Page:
Yes, I know I analogize and write often about the similarities between Christian Case Making and criminal case making, but bear with me one more time. I think we can learn something from the attributes of jurors when we consider how (and who) we ought to address as we defend what we believe as Christians. I’ve come to recognize the following characteristics of jurors:
Jurors Usually Volunteer Their Service Reluctantly
There’s a reason why we summon people for jury service; if we waited for people to volunteer on their own, we wouldn’t conduct many trials. Potential jurors respond to their summons with an amazing variety of excuses in an effort to avoid serving altogether. I think I’ve heard just about every excuse that can be presented. It’s safe to say that most people don’t want to serve on a jury.
Jurors Usually Struggle to Add Service Into the Balance of Their Lives
For most of us, our hesitance to engage the responsibility of a jury trial comes down to time limitations. It’s difficult to squeeze in yet another task when most of us already have too many pressing responsibilities. This is the overwhelming objection most potential jurors offer: “I am a single parent, so I just don’t have time,” or, “I am starting a new business and I can’t leave it right now”. No one wants their life consumed by a jury trial. My cold cases typically take many weeks to prosecute. It’s difficult to get people to commit to lengthy service of this nature.
Jurors Usually Recognize the Importance of Their Service
The judges I know seldom accept any of the excuses offered by potential jurors. First and foremost, judges typically remind jurors that there’s a reason we call it jury “duty”. All of us, as citizens, have a responsibility (a civic duty actually) to be actively involved in the system that provides for our safety and wellbeing. We all benefit from this system, so we should all be ready and willing to contribute something. When jurors are reminded of their duty as citizens, most reluctantly accept their personal civic responsibility.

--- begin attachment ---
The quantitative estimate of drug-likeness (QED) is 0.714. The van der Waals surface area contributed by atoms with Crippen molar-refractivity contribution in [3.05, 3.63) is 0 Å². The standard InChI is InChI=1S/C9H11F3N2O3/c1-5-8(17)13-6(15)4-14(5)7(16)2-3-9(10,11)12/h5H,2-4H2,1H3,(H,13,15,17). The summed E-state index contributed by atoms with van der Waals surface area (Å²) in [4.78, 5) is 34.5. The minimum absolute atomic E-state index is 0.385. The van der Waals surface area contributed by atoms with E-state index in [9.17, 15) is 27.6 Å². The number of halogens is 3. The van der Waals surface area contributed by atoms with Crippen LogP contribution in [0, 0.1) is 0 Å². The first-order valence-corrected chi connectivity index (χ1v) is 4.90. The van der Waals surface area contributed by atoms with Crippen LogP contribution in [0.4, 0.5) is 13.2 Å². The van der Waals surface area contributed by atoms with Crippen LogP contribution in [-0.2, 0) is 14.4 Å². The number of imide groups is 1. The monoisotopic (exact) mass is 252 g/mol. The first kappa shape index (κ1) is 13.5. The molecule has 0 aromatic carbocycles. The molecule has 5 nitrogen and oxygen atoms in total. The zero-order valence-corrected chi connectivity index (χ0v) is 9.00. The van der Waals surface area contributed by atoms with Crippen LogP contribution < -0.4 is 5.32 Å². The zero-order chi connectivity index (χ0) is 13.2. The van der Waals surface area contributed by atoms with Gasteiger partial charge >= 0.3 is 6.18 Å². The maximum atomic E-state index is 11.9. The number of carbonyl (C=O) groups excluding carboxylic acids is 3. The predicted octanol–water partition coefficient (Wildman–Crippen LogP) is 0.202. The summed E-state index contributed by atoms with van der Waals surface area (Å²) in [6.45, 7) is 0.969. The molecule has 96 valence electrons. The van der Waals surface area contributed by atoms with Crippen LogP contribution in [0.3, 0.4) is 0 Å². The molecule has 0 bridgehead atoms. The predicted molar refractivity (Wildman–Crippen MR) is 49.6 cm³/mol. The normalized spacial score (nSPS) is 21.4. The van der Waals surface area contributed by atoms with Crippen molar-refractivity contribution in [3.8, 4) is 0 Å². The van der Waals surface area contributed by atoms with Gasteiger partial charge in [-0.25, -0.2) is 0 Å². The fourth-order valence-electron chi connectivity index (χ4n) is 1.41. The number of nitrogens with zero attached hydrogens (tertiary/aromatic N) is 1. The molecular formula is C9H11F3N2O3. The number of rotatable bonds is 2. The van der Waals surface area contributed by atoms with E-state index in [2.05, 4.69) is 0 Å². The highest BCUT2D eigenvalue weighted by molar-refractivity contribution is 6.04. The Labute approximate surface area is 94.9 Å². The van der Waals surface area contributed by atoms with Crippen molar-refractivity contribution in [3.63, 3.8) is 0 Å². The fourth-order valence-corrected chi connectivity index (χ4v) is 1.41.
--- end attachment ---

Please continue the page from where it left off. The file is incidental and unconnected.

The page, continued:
Jurors Usually Feel Great About Their Service After the Fact
After every homicide trial, I spend time with the jurors to thank them and answer any questions they might have had about the trial. Even those jurors who were initially hesitant to serve on our panel are usually delighted and satisfied with their service after the trial is over. Sometimes it’s difficult to properly understand the value of an endeavor until you’ve completed the task. I think most jurors would agree that the true value of their effort was most apparent after the verdict was rendered.
You may not be a criminal case maker, but if you’re a Christian, you’ve been called to make a case for what you believe. It’s not optional; every one of us is called to offer a reason for the hope we have (1 Peter 3:15). Before you step out as a case maker, however, think about the nature of your “jury”. Most of the skeptics, seekers (and even Christians) in your life share the aforementioned characteristics. They rarely examine the evidence for God’s existence voluntarily; most folks see this as tedious, difficult work that interferes with their other personal responsibilities and duties. Who has time to read all those philosophers, scientists and great thinkers? We’re all too busy with work, family and other responsibilities! In addition, we can’t summon or compel people to stop their lives to examine the case for Christianity the way we can summon jurors for a criminal trial. Instead, we’ve got to help them see the importance of the examination in the first place. We’ve got to help non-believers see the importance of seeking answers to life’s biggest questions, and we’ve got to help believers see the value in learning the truth well enough to articulate it to others. Like jurors, these two groups will most likely not even understand the value of this effort until they’ve taken the time to do the “heavy lifting” and have come to a verdict of their own. Like the jurors, they will be grateful for the time they spent examining the evidence.
As I consider the nature of jurors, I’m more committed to presenting the case for Christianity in a way that is accessible and compelling. I understand the importance of taking small steps with people and working within their time constraints until they grasp the value of the effort. I want to help them see, in advance, how powerfully their lives will be changed once they completed the task of examining the case. And for my Christian brothers and sisters, I want to help them understand the “duty” they have to become good Christian Case Makers in the first place. We’ve all benefited from the truth of God’s Word, now it’s time for all of us to help others find the truth as well.